Thursday, March 31, 2016

Vinyl sales in 2015 at their highest since 1988 - so what?

RIAA released some data around sales income for 2015 recently, with a lot of folk picking up on this exciting wee statement: "Vinyl even beat out the revenue generated by ad-supported streaming services which brought in $385 million." The vinyl revival continues (while still only being 0.9% of total sales) .

However, RIAA aren't exactly comparing apples with apples. From Hypebot:

" ... The RIAA's vinyl revenue number is based on gross retail sales. On the other hand, the ad supported revenue number is the net amount paid to labels, an RIAA spokesperson confirmed.

Vinyl $416M vs. Ad-Support Streams $385M

$416 million in 2015 vinyl sales effectively netted creators and rightsholders less than half that after manufacturing, distribution and retail markup. $385 million in streaming income, on the other hand, was not diminished by any of those expenses. The cost of digital delivery to a streaming service is minimal and requires no manufacturing or shipping and far fewer middlemen.

Vinyl $200M vs. Ad-Supported Stream $350M

My conclusions are, of course, just educated guesses. But if we hope to fix the very real revenue problem for artists and the industry, all sides need to begin a dialogue guided by real numbers rather than rhetoric."

And what percentage was vinyl of sales in 1988? Just 11% of total sales. Cassettes were the big seller.


So, while vinyl is doing well, we're heading into April, with Record Store Day coming up on April 16. Not every record store is looking forward to it. As the day increasingly gets taken over by major labels hogging pressing plants to issue vinyl of the likes of Justin Beiber, Status Quo or Mungo Jerry, some stores are not really feeling it any more...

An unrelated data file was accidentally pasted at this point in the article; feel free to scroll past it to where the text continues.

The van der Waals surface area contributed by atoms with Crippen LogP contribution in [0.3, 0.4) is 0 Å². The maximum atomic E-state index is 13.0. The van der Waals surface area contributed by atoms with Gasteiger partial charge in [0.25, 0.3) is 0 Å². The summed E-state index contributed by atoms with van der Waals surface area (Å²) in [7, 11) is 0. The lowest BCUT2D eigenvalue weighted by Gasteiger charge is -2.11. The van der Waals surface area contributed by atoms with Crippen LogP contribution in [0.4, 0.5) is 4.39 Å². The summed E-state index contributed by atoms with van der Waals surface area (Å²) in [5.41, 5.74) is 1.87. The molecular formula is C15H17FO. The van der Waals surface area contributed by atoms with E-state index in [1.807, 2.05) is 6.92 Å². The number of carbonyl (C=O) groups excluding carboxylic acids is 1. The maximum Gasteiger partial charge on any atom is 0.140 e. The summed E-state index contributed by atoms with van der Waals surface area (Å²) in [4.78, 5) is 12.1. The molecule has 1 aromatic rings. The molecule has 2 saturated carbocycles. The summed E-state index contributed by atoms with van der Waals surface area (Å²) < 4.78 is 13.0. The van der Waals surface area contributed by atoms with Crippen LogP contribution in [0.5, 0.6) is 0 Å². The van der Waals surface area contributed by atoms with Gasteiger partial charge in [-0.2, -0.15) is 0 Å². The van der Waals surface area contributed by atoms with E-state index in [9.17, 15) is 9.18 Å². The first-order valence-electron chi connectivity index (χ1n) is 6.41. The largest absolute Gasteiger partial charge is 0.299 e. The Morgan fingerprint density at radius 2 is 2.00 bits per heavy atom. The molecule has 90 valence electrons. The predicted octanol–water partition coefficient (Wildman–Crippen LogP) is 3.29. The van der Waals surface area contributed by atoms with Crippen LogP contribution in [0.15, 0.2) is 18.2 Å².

A Record Shopkeeper Writes: Why Record Store Day Must End.

" ... The whole event has become a record label promotion opportunity and nothing else. Record shops are merely the vehicle for a quiet time of the year marketing binge. From my point of view, as a record shop owner, RSD is damaging to us in the following ways:

... The lead up to the day sees a dramatic fall in sales, and the post event effect is similar. Ask around. Do shops' quarterly figures look any better whenever they take part in RSD? All the ones I know say no. New releases all but come to an end weeks before, and all promotional activities swing behind RSD....

.... All this stuff comes out on one day, so in the six month lead up to RSD, the pressing plants are choked full of RSD releases (as investigated by The Quietus here), and as a result the indie labels can't get anything out in the interim. They're forcing me to say it... CD is the new vinyl....." 

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